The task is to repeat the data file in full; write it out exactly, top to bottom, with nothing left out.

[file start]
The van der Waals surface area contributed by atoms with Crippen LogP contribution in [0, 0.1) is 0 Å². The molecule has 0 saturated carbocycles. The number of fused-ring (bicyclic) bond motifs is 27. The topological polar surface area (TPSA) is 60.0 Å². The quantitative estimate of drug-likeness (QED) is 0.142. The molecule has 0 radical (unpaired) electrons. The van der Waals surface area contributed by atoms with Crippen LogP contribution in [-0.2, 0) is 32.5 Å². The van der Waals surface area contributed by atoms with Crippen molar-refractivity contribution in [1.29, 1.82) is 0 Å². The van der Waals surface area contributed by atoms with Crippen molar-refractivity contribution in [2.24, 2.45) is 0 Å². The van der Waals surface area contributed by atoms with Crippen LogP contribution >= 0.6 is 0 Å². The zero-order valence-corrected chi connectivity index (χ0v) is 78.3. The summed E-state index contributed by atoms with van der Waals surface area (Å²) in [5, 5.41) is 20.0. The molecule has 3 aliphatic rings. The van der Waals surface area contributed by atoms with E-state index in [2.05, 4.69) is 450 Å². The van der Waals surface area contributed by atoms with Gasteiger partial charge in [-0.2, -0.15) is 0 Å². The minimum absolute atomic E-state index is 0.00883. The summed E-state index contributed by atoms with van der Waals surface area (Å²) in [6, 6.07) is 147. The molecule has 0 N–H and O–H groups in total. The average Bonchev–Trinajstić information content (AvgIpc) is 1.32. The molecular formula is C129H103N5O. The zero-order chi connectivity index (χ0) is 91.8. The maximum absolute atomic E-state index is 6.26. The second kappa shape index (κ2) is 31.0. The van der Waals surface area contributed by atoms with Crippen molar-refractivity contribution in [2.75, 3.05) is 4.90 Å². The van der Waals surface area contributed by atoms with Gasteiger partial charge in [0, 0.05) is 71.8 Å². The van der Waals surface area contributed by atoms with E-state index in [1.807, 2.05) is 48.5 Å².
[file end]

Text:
The van der Waals surface area contributed by atoms with Crippen LogP contribution in [0, 0.1) is 0 Å². The molecule has 0 saturated carbocycles. The number of fused-ring (bicyclic) bond motifs is 27. The topological polar surface area (TPSA) is 60.0 Å². The quantitative estimate of drug-likeness (QED) is 0.142. The molecule has 0 radical (unpaired) electrons. The van der Waals surface area contributed by atoms with Crippen LogP contribution in [-0.2, 0) is 32.5 Å². The van der Waals surface area contributed by atoms with Crippen molar-refractivity contribution in [1.29, 1.82) is 0 Å². The van der Waals surface area contributed by atoms with Crippen molar-refractivity contribution in [2.24, 2.45) is 0 Å². The van der Waals surface area contributed by atoms with Crippen LogP contribution >= 0.6 is 0 Å². The zero-order valence-corrected chi connectivity index (χ0v) is 78.3. The summed E-state index contributed by atoms with van der Waals surface area (Å²) in [5, 5.41) is 20.0. The molecule has 3 aliphatic rings. The van der Waals surface area contributed by atoms with E-state index in [2.05, 4.69) is 450 Å². The van der Waals surface area contributed by atoms with Gasteiger partial charge in [-0.2, -0.15) is 0 Å². The minimum absolute atomic E-state index is 0.00883. The summed E-state index contributed by atoms with van der Waals surface area (Å²) in [6, 6.07) is 147. The molecule has 0 N–H and O–H groups in total. The average Bonchev–Trinajstić information content (AvgIpc) is 1.32. The molecular formula is C129H103N5O. The zero-order chi connectivity index (χ0) is 91.8. The maximum absolute atomic E-state index is 6.26. The second kappa shape index (κ2) is 31.0. The van der Waals surface area contributed by atoms with Crippen molar-refractivity contribution in [2.75, 3.05) is 4.90 Å². The van der Waals surface area contributed by atoms with Gasteiger partial charge in [0, 0.05) is 71.8 Å². The van der Waals surface area contributed by atoms with E-state index in [1.807, 2.05) is 48.5 Å².